This “spray and pray” strategy might have succeeded but for one factor the Bush administration never anticipated: many of the military lawyers assigned the role of prosecutors, defense counsel and judges in the military commissions refused to put aside their ethical obligations and their training in the rule of law. Many of these judge advocates, officers with decades of experience in the law of war, considered the military commissions an affront to the military justice system to which they had devoted their careers.
Ethical and courageous military prosecutors, such as former Chief Prosecutor Colonel Morris Davis and Lieutenant Colonel Darrel Vandeveld, who took their oaths to defend the Constitution seriously, resigned rather than be party to trials using coerced evidence or to allow political considerations to interfere with their prosecutorial judgment.
Professional military judges refused to be bullied into endorsing the administration’s strained interpretations of the law of war. Tenacious military defense counsel challenged the government at every turn, exposing the many flaws in this concocted legal system and the disgraceful brutality with which their clients had been treated.
Through patient, professional advocacy both inside and outside the commissions, these lawyers managed to put the brakes on the military commission freight train and slow the proceedings to the point where it was a simple matter for President Obama to suspend them almost immediately after assuming office. This suspension period allows us an opportunity for reasoned debate about the shortcomings of the military commissions and their efficacy and utility.
Although I have become known as a fierce critic of the military commissions, I want to make it clear that I am not opposed to military commissions as a general matter, but rather am opposed to military commissions in their current form. I am a strong proponent of military justice and have no concerns about the military’s ability to provide a fair trial, even for our worst enemies, given a fair set of rules and procedures.
In my law review article [“An Indelicate Imbalance,” an article about the Commissions for the American Journal of Criminal Law in 2007] I did not propose to abolish the military commissions, but rather suggested a number of legislative and regulatory changes to convert them into a viable, acceptable system. After practicing in the military commissions, I developed some additional concerns with the military commissions which also would require legislative action to address […].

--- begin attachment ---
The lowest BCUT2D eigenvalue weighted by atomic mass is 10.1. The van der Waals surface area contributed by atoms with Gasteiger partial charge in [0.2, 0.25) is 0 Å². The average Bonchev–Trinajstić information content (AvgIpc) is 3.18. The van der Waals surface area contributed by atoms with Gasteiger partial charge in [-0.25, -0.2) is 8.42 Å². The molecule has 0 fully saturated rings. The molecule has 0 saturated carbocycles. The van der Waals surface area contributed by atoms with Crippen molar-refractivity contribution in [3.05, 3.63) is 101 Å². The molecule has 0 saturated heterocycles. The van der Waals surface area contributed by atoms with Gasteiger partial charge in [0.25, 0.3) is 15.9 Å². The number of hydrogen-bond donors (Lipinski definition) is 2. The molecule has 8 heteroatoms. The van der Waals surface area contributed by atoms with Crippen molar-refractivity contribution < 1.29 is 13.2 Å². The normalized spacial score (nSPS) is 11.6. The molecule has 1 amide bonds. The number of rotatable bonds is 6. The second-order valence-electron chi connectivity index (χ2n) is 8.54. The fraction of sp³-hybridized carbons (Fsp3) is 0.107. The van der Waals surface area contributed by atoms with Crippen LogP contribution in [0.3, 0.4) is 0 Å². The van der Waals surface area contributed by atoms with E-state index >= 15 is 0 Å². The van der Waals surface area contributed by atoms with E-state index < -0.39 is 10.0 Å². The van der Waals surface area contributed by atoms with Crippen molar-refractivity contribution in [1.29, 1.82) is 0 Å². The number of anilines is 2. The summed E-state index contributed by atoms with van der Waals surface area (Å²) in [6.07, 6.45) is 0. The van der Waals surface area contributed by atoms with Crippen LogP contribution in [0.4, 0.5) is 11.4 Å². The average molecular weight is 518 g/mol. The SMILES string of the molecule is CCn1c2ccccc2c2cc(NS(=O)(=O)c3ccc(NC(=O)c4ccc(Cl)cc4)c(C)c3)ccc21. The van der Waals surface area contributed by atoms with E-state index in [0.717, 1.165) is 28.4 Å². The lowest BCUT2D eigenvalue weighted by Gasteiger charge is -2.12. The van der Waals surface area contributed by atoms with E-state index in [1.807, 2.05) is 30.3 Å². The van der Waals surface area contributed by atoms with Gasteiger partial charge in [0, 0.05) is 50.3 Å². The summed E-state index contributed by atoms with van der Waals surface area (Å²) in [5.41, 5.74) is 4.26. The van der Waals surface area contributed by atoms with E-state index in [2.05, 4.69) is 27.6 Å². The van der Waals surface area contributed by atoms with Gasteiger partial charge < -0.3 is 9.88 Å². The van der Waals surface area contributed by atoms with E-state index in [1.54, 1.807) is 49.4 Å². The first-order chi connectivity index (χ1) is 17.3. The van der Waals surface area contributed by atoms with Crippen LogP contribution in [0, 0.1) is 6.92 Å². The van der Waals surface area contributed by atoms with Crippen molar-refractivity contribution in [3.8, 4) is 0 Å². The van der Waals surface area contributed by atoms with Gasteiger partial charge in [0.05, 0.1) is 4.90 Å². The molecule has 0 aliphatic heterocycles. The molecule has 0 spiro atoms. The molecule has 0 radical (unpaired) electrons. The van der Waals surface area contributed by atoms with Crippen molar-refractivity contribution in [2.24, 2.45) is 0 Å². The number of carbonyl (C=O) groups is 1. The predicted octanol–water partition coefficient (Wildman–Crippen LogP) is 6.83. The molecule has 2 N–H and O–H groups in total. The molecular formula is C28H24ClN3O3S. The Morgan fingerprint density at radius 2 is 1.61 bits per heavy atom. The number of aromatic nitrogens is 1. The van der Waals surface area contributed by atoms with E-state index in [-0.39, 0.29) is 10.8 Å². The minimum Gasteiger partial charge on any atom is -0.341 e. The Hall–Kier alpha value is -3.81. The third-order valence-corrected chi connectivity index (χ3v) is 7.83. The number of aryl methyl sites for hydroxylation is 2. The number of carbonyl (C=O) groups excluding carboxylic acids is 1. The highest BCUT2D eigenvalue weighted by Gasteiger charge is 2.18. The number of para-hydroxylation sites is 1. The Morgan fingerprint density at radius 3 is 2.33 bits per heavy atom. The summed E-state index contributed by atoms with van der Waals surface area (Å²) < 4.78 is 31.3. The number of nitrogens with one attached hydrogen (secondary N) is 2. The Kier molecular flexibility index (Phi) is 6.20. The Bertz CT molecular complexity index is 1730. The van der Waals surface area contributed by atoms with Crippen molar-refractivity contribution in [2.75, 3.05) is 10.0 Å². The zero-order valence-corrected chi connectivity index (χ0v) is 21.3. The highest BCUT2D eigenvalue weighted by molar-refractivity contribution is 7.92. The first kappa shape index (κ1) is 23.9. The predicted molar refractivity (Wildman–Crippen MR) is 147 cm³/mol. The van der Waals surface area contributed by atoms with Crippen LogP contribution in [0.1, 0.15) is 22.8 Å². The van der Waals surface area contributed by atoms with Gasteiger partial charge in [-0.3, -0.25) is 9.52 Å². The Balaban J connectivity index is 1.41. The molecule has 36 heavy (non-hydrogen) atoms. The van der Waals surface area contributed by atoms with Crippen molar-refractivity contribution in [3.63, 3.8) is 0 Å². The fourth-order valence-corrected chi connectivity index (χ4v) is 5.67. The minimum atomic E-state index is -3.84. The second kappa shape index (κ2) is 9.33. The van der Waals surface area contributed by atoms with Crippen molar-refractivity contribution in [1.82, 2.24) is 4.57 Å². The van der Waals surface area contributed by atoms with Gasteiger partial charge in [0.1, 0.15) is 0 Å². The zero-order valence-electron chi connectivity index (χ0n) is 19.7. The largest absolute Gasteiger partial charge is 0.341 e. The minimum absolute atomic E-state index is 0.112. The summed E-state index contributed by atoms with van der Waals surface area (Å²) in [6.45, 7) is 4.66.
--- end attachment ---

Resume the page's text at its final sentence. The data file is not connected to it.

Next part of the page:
Although I still believe it is theoretically possible to amend the MCA to create valid commissions, the best solution would simply be to repeal the MCA and start over to create military commissions that are not just loosely based on the UCMJ and Manual for Court-Martial, but are virtually identical. Any proposed deviation from court-martial procedure would have to be carefully scrutinized to ensure that it was truly necessary and appropriate and not merely an effort to favor the prosecution.
Any deviations, individually and cumulatively, from the rules and procedures for general courts-martial should be minimal, and must not significantly detract from the overall fairness of the proceedings. In my view, had we adopted a military commissions scheme that truly mirrored the rules and procedures for general courts-martial, as was already authorized under federal law in 2001, we would not be in the position we find ourselves in today. The military commissions would have succeeded in providing fair trials and would not have been plagues by endless delays, challenges and setbacks.
After running through his extensive list of proposed amendments, Lt. Col. Frakt nevertheless concluded by asking the members of the Committee to consider whether these would be sufficient to overcome an overarching problem with the Commissions, which has nothing to do with any kind of amendment, whether major or minor, and I conclude by reproducing his closing statements, as they return, with the utmost relevance, to the fundamental problems caused by the Bush administration’s insistence — reiterated by Congress when it passed the MCA — that criminal offenses could be regarded as violations of the laws of war.
Lt. Col. Frakt’s conclusion
The question this committee, and the rest of Congress, must consider is whether there is any point in continuing with military commissions. As President Obama has stated, military commissions are a legitimate forum in which to try offenses under the law of war, but this begs the question of whether there are any law of war offenses to try.